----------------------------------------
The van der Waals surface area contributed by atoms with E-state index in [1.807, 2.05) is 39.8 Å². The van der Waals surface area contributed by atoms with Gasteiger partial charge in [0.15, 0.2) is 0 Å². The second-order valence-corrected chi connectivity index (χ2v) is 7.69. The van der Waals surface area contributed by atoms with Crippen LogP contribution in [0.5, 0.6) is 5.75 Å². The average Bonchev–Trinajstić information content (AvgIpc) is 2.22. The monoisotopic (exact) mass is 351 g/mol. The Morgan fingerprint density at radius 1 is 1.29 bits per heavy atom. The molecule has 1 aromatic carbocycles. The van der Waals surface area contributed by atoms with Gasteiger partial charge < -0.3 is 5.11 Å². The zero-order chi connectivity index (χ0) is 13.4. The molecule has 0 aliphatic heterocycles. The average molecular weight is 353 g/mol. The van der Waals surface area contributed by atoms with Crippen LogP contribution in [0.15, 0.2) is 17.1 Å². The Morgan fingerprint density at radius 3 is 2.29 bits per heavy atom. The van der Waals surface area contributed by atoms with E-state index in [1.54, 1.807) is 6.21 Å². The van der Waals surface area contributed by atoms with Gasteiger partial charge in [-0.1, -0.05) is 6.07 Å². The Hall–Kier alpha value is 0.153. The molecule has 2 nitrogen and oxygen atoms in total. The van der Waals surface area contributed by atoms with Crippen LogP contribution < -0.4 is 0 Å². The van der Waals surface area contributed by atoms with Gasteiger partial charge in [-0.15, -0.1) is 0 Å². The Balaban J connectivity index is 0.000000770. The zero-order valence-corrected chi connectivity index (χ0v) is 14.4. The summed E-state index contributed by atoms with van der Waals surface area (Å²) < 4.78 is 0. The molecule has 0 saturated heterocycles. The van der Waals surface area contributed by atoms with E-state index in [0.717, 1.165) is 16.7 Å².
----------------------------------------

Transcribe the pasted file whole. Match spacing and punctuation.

The van der Waals surface area contributed by atoms with E-state index in [1.807, 2.05) is 39.8 Å². The van der Waals surface area contributed by atoms with Gasteiger partial charge in [0.15, 0.2) is 0 Å². The second-order valence-corrected chi connectivity index (χ2v) is 7.69. The van der Waals surface area contributed by atoms with Crippen LogP contribution in [0.5, 0.6) is 5.75 Å². The average Bonchev–Trinajstić information content (AvgIpc) is 2.22. The monoisotopic (exact) mass is 351 g/mol. The Morgan fingerprint density at radius 1 is 1.29 bits per heavy atom. The molecule has 1 aromatic carbocycles. The van der Waals surface area contributed by atoms with Gasteiger partial charge < -0.3 is 5.11 Å². The zero-order chi connectivity index (χ0) is 13.4. The molecule has 0 aliphatic heterocycles. The average molecular weight is 353 g/mol. The van der Waals surface area contributed by atoms with Crippen LogP contribution in [0.15, 0.2) is 17.1 Å². The Morgan fingerprint density at radius 3 is 2.29 bits per heavy atom. The van der Waals surface area contributed by atoms with E-state index in [1.54, 1.807) is 6.21 Å². The van der Waals surface area contributed by atoms with Gasteiger partial charge in [-0.1, -0.05) is 6.07 Å². The Hall–Kier alpha value is 0.153. The molecule has 2 nitrogen and oxygen atoms in total. The van der Waals surface area contributed by atoms with Crippen LogP contribution < -0.4 is 0 Å². The van der Waals surface area contributed by atoms with Gasteiger partial charge in [-0.15, -0.1) is 0 Å². The Balaban J connectivity index is 0.000000770. The zero-order valence-corrected chi connectivity index (χ0v) is 14.4. The summed E-state index contributed by atoms with van der Waals surface area (Å²) < 4.78 is 0. The molecule has 0 saturated heterocycles. The van der Waals surface area contributed by atoms with E-state index in [0.717, 1.165) is 16.7 Å².